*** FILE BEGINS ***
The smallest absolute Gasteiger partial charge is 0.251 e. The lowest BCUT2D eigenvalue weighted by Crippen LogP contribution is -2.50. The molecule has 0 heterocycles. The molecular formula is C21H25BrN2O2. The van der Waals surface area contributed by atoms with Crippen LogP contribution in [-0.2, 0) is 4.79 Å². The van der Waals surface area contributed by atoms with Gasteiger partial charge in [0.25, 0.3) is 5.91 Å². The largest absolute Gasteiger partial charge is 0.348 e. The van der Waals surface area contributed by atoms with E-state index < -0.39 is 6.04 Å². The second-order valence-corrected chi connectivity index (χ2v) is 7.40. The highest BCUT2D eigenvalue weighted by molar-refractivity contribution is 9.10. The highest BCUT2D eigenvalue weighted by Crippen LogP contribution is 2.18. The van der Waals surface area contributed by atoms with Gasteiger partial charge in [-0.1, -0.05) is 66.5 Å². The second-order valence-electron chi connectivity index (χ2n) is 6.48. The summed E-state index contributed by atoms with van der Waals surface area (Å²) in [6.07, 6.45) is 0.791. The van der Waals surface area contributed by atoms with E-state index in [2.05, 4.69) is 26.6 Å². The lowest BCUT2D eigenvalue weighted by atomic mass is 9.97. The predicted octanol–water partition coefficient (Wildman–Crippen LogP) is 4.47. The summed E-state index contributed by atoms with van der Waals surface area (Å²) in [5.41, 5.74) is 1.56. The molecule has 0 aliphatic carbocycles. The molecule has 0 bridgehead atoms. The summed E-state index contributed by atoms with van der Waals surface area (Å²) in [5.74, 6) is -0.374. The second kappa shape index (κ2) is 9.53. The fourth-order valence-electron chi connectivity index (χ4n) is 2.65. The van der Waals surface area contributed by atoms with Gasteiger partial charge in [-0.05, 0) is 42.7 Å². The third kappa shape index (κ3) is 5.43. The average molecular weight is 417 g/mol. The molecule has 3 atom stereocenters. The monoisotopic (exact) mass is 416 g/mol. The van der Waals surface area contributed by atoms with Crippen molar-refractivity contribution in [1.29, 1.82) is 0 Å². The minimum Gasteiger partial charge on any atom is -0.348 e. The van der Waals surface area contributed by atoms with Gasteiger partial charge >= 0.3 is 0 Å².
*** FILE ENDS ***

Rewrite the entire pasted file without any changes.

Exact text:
The smallest absolute Gasteiger partial charge is 0.251 e. The lowest BCUT2D eigenvalue weighted by Crippen LogP contribution is -2.50. The molecule has 0 heterocycles. The molecular formula is C21H25BrN2O2. The van der Waals surface area contributed by atoms with Crippen LogP contribution in [-0.2, 0) is 4.79 Å². The van der Waals surface area contributed by atoms with Gasteiger partial charge in [0.25, 0.3) is 5.91 Å². The largest absolute Gasteiger partial charge is 0.348 e. The van der Waals surface area contributed by atoms with E-state index < -0.39 is 6.04 Å². The second-order valence-corrected chi connectivity index (χ2v) is 7.40. The highest BCUT2D eigenvalue weighted by molar-refractivity contribution is 9.10. The highest BCUT2D eigenvalue weighted by Crippen LogP contribution is 2.18. The van der Waals surface area contributed by atoms with Gasteiger partial charge in [-0.1, -0.05) is 66.5 Å². The second-order valence-electron chi connectivity index (χ2n) is 6.48. The summed E-state index contributed by atoms with van der Waals surface area (Å²) in [6.07, 6.45) is 0.791. The van der Waals surface area contributed by atoms with E-state index in [2.05, 4.69) is 26.6 Å². The lowest BCUT2D eigenvalue weighted by atomic mass is 9.97. The predicted octanol–water partition coefficient (Wildman–Crippen LogP) is 4.47. The summed E-state index contributed by atoms with van der Waals surface area (Å²) in [5.41, 5.74) is 1.56. The molecule has 0 aliphatic carbocycles. The molecule has 0 bridgehead atoms. The summed E-state index contributed by atoms with van der Waals surface area (Å²) in [5.74, 6) is -0.374. The second kappa shape index (κ2) is 9.53. The fourth-order valence-electron chi connectivity index (χ4n) is 2.65. The van der Waals surface area contributed by atoms with Gasteiger partial charge in [-0.05, 0) is 42.7 Å². The third kappa shape index (κ3) is 5.43. The average molecular weight is 417 g/mol. The molecule has 3 atom stereocenters. The monoisotopic (exact) mass is 416 g/mol. The van der Waals surface area contributed by atoms with Crippen molar-refractivity contribution in [1.29, 1.82) is 0 Å². The minimum Gasteiger partial charge on any atom is -0.348 e. The van der Waals surface area contributed by atoms with Gasteiger partial charge >= 0.3 is 0 Å².